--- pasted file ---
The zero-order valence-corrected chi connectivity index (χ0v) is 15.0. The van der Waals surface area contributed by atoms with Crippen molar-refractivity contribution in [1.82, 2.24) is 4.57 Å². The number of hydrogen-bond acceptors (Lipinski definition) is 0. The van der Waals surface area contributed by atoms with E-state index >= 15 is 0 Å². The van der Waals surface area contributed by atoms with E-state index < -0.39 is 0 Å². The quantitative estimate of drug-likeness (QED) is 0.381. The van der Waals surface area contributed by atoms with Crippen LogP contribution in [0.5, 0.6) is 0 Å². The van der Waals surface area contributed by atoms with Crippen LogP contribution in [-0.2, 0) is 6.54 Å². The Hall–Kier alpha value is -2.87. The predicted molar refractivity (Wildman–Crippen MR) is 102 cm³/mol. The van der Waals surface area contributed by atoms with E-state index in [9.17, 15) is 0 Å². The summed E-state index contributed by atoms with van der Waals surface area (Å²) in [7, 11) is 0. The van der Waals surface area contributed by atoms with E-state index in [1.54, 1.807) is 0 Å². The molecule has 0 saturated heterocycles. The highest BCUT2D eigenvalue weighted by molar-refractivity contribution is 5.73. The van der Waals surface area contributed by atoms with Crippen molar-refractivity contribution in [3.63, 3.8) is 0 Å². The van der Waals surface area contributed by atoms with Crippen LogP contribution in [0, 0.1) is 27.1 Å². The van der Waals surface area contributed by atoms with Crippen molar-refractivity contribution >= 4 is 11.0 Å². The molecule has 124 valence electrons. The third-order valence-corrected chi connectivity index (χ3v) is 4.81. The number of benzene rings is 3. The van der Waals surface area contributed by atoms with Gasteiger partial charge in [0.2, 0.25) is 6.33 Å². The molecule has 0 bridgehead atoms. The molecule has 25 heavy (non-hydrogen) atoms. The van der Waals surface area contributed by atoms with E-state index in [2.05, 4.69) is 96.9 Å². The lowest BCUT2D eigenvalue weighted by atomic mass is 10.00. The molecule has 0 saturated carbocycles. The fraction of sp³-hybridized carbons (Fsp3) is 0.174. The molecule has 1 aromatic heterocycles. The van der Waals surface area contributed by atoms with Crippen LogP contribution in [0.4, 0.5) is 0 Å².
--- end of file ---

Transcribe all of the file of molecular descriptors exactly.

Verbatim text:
The zero-order valence-corrected chi connectivity index (χ0v) is 15.0. The van der Waals surface area contributed by atoms with Crippen molar-refractivity contribution in [1.82, 2.24) is 4.57 Å². The number of hydrogen-bond acceptors (Lipinski definition) is 0. The van der Waals surface area contributed by atoms with E-state index >= 15 is 0 Å². The van der Waals surface area contributed by atoms with E-state index < -0.39 is 0 Å². The quantitative estimate of drug-likeness (QED) is 0.381. The van der Waals surface area contributed by atoms with Crippen LogP contribution in [0.5, 0.6) is 0 Å². The van der Waals surface area contributed by atoms with Crippen LogP contribution in [-0.2, 0) is 6.54 Å². The Hall–Kier alpha value is -2.87. The predicted molar refractivity (Wildman–Crippen MR) is 102 cm³/mol. The van der Waals surface area contributed by atoms with E-state index in [9.17, 15) is 0 Å². The summed E-state index contributed by atoms with van der Waals surface area (Å²) in [7, 11) is 0. The van der Waals surface area contributed by atoms with E-state index in [1.54, 1.807) is 0 Å². The molecule has 0 saturated heterocycles. The highest BCUT2D eigenvalue weighted by molar-refractivity contribution is 5.73. The van der Waals surface area contributed by atoms with Crippen molar-refractivity contribution in [3.63, 3.8) is 0 Å². The van der Waals surface area contributed by atoms with Crippen LogP contribution in [0, 0.1) is 27.1 Å². The van der Waals surface area contributed by atoms with Crippen molar-refractivity contribution >= 4 is 11.0 Å². The molecule has 124 valence electrons. The third-order valence-corrected chi connectivity index (χ3v) is 4.81. The number of benzene rings is 3. The van der Waals surface area contributed by atoms with Gasteiger partial charge in [0.2, 0.25) is 6.33 Å². The molecule has 0 bridgehead atoms. The molecule has 25 heavy (non-hydrogen) atoms. The van der Waals surface area contributed by atoms with E-state index in [2.05, 4.69) is 96.9 Å². The lowest BCUT2D eigenvalue weighted by atomic mass is 10.00. The molecule has 0 saturated carbocycles. The fraction of sp³-hybridized carbons (Fsp3) is 0.174. The molecule has 1 aromatic heterocycles. The van der Waals surface area contributed by atoms with Crippen LogP contribution in [0.4, 0.5) is 0 Å².